11. Do not overdo it. When your child is ready to start, remember to tell her to listen to her body. Exercise and physical activity should not hurt. If this occurs, your child should slow down or try a less vigorous activity. As with any activity, it is important not to overdo it. If your child’s weight drops below an average, acceptable level or if exercise starts to interfere with school or other activities, talk with your child’s doctor.

Remember

Exercise along with a balanced diet provides the foundation for a healthy, active life. This is even more important for children who are obese. One of the most important things parents can do is encourage healthy habits in their children early on in life. It is not too late to start. Ask your child’s doctor about tools for healthy living today.


Source: Encourage Your Child to Be Physically Active (Copyright © 2003 American Academy of Pediatrics, Updated 10/2015). The information contained on this Web site should not be used as a substitute for the medical care and advice of your pediatrician. There may be variations in treatment that your pediatrician may recommend based on individual facts and circumstances.


Permission to Unplug: The Health Benefits of Yoga for Kids

​​​Yoga offers a release from today’s fast-paced and tech-heavy world. It only demands that your child “unplug” and leave his or her phone (and shoes) behind—focusing solely on the action of connecting breath and movement. Yoga can help kids learn to live in the moment, focus on the task at hand, and handle problems peacefully. The more often your child practices yoga, the greater the benefits.

Yoga: More Than Exercise, More Than Sport

While any sport played well activates the mind in addition to the body, the practice of yoga is meant to bring the two together. Yoga is much more profound than merely the yoga postures we are familiar with from classes, videos, or movies. It involves a combination of certain postures (asanas), regulated breathing techniques (pranayamas), hand poses (mudras), and meditation (dhyanas).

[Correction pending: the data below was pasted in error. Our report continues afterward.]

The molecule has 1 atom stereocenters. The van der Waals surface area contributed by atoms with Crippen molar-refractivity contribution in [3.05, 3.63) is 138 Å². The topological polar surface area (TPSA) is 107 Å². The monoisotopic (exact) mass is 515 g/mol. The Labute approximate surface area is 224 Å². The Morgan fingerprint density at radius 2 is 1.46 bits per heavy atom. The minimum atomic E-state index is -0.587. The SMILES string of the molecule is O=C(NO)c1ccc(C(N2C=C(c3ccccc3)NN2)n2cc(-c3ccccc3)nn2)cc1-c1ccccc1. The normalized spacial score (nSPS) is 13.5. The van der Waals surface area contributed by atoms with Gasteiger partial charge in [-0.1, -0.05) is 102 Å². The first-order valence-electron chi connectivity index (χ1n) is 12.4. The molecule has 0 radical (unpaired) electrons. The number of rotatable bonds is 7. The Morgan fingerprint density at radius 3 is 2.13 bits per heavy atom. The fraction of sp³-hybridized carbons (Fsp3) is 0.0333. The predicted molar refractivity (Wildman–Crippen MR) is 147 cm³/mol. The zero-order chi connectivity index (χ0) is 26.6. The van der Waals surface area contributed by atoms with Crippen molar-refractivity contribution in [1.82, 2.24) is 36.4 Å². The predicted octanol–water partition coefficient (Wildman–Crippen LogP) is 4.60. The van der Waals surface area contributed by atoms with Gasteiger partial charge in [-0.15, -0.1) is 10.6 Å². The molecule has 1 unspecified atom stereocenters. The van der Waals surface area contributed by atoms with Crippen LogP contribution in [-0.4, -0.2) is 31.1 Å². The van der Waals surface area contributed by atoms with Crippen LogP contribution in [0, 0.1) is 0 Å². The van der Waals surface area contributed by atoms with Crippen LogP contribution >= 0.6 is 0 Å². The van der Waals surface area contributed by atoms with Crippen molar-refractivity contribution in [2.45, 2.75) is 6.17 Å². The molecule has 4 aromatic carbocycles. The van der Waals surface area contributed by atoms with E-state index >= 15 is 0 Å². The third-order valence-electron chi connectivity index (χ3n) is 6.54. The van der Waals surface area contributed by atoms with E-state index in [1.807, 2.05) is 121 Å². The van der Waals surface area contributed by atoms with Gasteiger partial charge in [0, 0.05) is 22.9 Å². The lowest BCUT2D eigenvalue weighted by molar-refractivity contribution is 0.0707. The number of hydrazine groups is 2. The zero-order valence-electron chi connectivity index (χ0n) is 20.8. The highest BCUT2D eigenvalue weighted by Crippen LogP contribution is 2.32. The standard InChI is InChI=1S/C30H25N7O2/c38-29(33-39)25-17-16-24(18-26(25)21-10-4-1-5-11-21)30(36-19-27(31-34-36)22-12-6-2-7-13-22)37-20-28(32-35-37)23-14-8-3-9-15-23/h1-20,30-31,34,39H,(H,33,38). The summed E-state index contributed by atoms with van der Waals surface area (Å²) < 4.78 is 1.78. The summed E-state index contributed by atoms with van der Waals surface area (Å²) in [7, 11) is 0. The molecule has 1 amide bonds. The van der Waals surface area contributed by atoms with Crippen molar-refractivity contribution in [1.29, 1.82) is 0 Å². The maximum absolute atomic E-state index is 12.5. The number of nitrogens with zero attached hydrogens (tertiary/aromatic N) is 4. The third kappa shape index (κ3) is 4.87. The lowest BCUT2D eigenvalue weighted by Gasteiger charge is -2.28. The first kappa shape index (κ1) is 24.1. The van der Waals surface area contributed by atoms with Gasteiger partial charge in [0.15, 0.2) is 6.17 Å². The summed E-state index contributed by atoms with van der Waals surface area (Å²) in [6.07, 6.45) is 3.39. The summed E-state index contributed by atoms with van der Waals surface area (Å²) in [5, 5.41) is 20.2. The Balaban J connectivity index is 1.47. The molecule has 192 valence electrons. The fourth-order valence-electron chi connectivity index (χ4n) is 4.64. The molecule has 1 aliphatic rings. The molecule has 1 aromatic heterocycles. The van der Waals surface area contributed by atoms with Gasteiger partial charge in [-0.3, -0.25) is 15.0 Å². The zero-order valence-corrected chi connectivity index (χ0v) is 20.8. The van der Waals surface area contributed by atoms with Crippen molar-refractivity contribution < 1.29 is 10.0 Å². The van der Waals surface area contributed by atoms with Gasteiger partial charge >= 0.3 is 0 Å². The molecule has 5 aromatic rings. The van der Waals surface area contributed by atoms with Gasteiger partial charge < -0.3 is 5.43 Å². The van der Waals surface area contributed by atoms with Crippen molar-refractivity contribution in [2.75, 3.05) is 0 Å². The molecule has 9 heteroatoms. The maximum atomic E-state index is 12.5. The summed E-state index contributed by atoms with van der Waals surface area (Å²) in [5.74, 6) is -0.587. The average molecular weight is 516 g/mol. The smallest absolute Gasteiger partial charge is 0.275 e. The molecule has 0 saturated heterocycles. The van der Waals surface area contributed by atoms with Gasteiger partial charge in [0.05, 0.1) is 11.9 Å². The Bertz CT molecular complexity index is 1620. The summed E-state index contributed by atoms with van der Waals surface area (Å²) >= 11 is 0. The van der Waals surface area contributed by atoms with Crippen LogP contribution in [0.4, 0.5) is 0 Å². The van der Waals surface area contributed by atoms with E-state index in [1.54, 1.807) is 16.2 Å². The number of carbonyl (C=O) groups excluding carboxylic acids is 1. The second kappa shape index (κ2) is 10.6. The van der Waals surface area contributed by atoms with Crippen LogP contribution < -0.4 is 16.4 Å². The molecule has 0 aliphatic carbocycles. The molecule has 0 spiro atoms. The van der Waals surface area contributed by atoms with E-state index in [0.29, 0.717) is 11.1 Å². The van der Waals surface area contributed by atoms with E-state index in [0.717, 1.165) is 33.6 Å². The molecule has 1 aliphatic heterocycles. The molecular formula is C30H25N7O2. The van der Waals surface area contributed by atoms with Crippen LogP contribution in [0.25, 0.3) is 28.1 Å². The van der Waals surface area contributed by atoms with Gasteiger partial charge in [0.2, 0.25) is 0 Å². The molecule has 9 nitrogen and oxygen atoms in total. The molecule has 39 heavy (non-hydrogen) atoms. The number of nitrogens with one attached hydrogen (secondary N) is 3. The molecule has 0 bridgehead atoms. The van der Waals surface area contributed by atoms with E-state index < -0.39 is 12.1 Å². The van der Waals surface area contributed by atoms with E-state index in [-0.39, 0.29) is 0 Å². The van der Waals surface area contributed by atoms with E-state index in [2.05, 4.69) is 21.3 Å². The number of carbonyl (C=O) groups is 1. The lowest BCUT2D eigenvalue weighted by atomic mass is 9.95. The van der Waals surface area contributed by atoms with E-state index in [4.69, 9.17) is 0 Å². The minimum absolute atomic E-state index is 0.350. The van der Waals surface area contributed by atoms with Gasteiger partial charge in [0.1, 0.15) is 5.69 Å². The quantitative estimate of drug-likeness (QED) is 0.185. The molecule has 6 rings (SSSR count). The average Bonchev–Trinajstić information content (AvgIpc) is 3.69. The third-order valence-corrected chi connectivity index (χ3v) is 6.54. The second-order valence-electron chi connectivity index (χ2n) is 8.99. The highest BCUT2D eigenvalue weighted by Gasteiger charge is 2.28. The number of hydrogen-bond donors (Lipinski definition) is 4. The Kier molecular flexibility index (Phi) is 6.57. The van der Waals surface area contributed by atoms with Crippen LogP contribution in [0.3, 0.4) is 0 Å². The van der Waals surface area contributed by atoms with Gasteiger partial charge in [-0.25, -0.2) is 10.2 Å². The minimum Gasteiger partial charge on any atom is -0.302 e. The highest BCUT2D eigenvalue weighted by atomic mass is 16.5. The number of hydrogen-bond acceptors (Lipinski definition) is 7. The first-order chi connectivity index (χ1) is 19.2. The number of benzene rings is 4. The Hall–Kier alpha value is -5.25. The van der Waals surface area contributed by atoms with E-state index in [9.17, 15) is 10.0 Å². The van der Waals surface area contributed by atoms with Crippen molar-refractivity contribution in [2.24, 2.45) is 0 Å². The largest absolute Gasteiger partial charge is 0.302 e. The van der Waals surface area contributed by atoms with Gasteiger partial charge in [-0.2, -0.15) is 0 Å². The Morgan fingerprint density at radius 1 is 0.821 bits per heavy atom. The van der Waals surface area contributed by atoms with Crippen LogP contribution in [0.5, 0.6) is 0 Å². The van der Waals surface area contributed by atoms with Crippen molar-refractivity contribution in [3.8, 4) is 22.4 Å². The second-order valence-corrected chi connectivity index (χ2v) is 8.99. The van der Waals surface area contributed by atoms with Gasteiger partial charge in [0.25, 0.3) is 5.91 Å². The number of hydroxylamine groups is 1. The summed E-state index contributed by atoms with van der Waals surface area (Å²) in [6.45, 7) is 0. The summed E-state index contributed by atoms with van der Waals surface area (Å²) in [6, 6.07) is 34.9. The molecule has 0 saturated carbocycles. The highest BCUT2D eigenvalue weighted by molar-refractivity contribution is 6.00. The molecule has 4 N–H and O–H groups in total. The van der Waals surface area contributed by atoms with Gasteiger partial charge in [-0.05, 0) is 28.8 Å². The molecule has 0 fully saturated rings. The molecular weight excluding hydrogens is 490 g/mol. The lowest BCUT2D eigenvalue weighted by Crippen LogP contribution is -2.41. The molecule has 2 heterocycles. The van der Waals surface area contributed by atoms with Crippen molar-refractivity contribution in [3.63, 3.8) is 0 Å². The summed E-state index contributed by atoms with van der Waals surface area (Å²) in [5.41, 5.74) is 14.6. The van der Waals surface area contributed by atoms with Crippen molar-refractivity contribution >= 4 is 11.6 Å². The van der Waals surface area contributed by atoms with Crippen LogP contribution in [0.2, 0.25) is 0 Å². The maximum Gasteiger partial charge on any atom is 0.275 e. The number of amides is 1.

Each particular body posture has been cultivated and fine-tuned over thousands of years to bring about specific effects in the mind and body. Whether a pose is done standing, sitting, or lying down, each one can challenge various muscle groups. At the same time, a child becomes more aware of his or her body and how it functions. Some yoga poses are harder than others, and even flexible kids in good shape should start slowly.

Many student-athletes practice yoga as a way to cross-train and prevent overuse injuries. Runners strengthen and stretch the hips, legs, and Achilles tendons. Baseball players strengthen the arms and upper body muscles. Gymnasts increase flexibility, balance, and concentration.

Health Benefits of Yoga

Children and teens are an ideal population to benefit from the therapeutic and health benefits of yoga.

The American Academy of Pediatrics (AAP) recommends yoga as a safe and potentially effective therapy for children coping with emotional, mental, physical, and behavioral health conditions.

Children with special needs, for example, often have tension and rigid muscle tone—yoga can help with this. Stretching the body can relieve tension and holding yoga poses increases strength when practiced regularly. Yoga also has many bending and stretching poses that can help move and stimulate the digestive system and relieve constipation. Additional physical benefits from yoga include:

  • Regulated blood sugar and insulin levels
  • Regulated hormone levels
  • Decreased abdominal pain in children with irritable bowel syndrome (IBS)
  • Improved balance​

A study in The American Journal of Occupational Therapy found that daily yoga helps children with autism spectrum disorder (ASD) remain calm and lowered their levels of aggression, social withdrawal, and anxiety. Further, a study in the Journal of Developmental and Behavioral Pediatrics found that yoga during PE classes reduced teen mood problems and anxiety and also led to higher test scores. In numerous other studies, yoga has repeatedly been shown to improve:

  • Self-confidence
  • Mood
  • Stress reduction
  • Anxiety
  • Concentration
  • Hyperactivity
  • Classroom behaviors
  • Emotional balance

Parents: Calm Breathing Can Be Contagious!

It’s good for parents to put down their phones, too! Tantrums, sleepless nights, and morning rushing, for example, test our limits. In times like these, it can be very effective to take a few deep breaths instead of losing control of your own temper.

Basic yoga breathing and a simple pose or two can be important tools for managing a range of stresses and pain as well as everyday challenges. Lead by example. Get your child involved in yoga—or better yet—try a class yourself! Namaste.


Source: Section on Integrative Medicine (Copyright © 2016 American Academy of Pediatrics). The information contained on this Web site should not be used as a substitute for the medical care and advice of your pediatrician. There may be variations in treatment that your pediatrician may recommend based on individual facts and circumstances.